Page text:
CHICAGO -- A fearsome predator of the ancient seas had the most powerful jaws of any fish that ever lived, according to a new study that makes even the biggest great white shark seem like a slack-jawed weakling.
The new report by scientists at the Field Museum and the University of Chicago offers a window into the bizarre aquatic world of 400 million years ago, when the conquest of land by animals had barely begun and the first jawed creatures were carving out their evolutionary niches.
The fish, called Dunkleosteus terreli, was a killer with jaws like straight blades and a huge, armored head. Experts believe it grew to 30 feet long and weighed up to 4 tons - bigger than most modern sharks, and about the size of a killer whale.
But the animal's jaws would have set it apart from any latter-day seagoing carnivores.
Using fossil remains to build a computer model of the fish's bones and muscles, the Chicago researchers found that it could tear apart its food with a force of 1,100 pounds per square inch.
The fish needed that strength to pierce the bony armor that many sea creatures of the era possessed. Only alligators and Tyrannosaurus rex have had more powerful jaws, experts believe.
"This thing was capable of biting anything it came across in half," said study co-author Mark Westneat, associate curator of zoology, fish evolution and biomechanics at the Field Museum.
The work sets a standard in its precise analysis of how a long-extinct species moved and ate, said Adam Summers, a professor of ecology and evolutionary biology at the University of California at Irvine.
Biologists in the past have used biomechanics to study how dinosaurs ran or consumed their prey. Summers said the new report, published in today's issue of the scientific journal Biology Letters, uses an innovative way of drawing on data taken from modern fish to determine how an extinct ocean predator used its jaws.
"We now have an idea of just how hard a fossil critter can bite," Summers said. "It's the basis for a broader comparison of species. I'm very excited to see what's going to come next."
To help calculate the ancient fish's biting power, the scientists spent a day fitting packing foam inside the jaws of a fossil replica at the Field Museum. That gave them a good estimate of how burly the animal's jaw muscles were.
Graduate student Philip Anderson of the University of Chicago took extensive measurements of six Dunkleosteus skulls at the Cleveland Museum of Natural History. In addition to showing how the fish's joints fit together, the fossils bear scars where jaw muscles connected with the bone.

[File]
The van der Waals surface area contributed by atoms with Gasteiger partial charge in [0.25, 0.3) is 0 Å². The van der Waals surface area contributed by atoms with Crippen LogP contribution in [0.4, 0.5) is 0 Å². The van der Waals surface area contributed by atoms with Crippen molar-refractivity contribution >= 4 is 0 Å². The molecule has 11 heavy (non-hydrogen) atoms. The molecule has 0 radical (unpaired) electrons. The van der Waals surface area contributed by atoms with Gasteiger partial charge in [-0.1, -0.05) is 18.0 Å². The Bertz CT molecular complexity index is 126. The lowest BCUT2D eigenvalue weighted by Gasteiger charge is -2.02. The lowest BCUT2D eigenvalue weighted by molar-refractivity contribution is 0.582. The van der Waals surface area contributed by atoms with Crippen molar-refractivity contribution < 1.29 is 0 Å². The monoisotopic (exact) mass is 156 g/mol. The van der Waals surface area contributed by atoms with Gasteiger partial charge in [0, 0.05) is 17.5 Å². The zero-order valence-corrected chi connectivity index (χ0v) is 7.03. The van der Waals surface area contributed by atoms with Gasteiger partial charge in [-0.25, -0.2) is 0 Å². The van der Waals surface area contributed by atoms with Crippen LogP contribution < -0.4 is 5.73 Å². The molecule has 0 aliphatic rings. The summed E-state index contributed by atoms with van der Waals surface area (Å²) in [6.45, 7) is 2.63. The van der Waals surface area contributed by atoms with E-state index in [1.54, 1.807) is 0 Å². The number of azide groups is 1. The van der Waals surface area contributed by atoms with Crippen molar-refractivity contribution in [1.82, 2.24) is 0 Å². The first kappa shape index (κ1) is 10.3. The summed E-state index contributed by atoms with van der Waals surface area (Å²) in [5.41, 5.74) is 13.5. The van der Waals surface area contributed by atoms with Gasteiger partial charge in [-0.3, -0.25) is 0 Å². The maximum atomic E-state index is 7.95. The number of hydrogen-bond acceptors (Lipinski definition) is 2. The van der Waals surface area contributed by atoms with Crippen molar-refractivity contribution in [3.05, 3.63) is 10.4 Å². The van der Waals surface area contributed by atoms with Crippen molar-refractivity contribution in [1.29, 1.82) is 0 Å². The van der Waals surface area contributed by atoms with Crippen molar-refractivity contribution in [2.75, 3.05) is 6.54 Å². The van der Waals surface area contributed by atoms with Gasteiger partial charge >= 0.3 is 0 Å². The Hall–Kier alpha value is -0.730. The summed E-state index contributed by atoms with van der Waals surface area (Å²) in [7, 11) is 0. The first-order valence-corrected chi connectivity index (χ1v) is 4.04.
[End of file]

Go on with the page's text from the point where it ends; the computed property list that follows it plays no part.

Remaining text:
Westneat already had a computer model showing how such attributes affect the power and motion of jaws in modern fish. He plugged the fossil's measurements into that model to simulate how the extinct fish's jaws worked.
The comparison with living species shows that Dunkleosteus was unlike any living fish, both in its appearance and eating habits.
"We don't really have an animal that fills this kind of niche - a massively armored predator that bites that hard," Summers said.
In addition to having extremely strong jaws, researchers think the monstrous fish could move its jaws very quickly, creating a suction effect that drew smaller prey into its mouth. The tremendous force of its bite was focused on a fang at the front of its mouth.
Biologists say the predator may have used its strong jaws to hunt armored animals such as the ammonoids, an extinct species that had a hard shell and was related to the octopus and squid. The fish's imposing jaws and the tough shells of its prey might have evolved in tandem, in what biologists describe as an evolutionary "arms race."
"These guys were probably the first marine predators to be able to bite food into pieces for swallowing," Westneat said. "Other predators were swallowing their prey whole."
Sharks later developed shearing teeth to tear their victims apart, but that did not happen for another 100 million years after Dunkleosteus ruled the seas.
Researchers believe Dunkleosteus was one of the first vertebrates that could be called an "apex predator," meaning that it had no natural enemies and could prey upon virtually any other animal in its environment.
Yet, by about 360 million years ago the sea monster had died out, part of the mysterious mass extinction that marked the end of what biologists call the Devonian period. Many armored fish of that epoch died off, though no one really knows why.
"The Devonian extinction is not nearly as well understood as some other extinction events," Anderson said. "Dunkleosteus had thick armor on its skulls and no armor behind, so it would have been very front-heavy. I often wonder if that was the best design."
Even if it was flawed, the mighty fish still sparks the imagination of some biologists.
"It would have been an awe- inspiring predator," Summers said. "We have nothing like that anymore."
Jeremy Manier writes for the Chicago Tribune.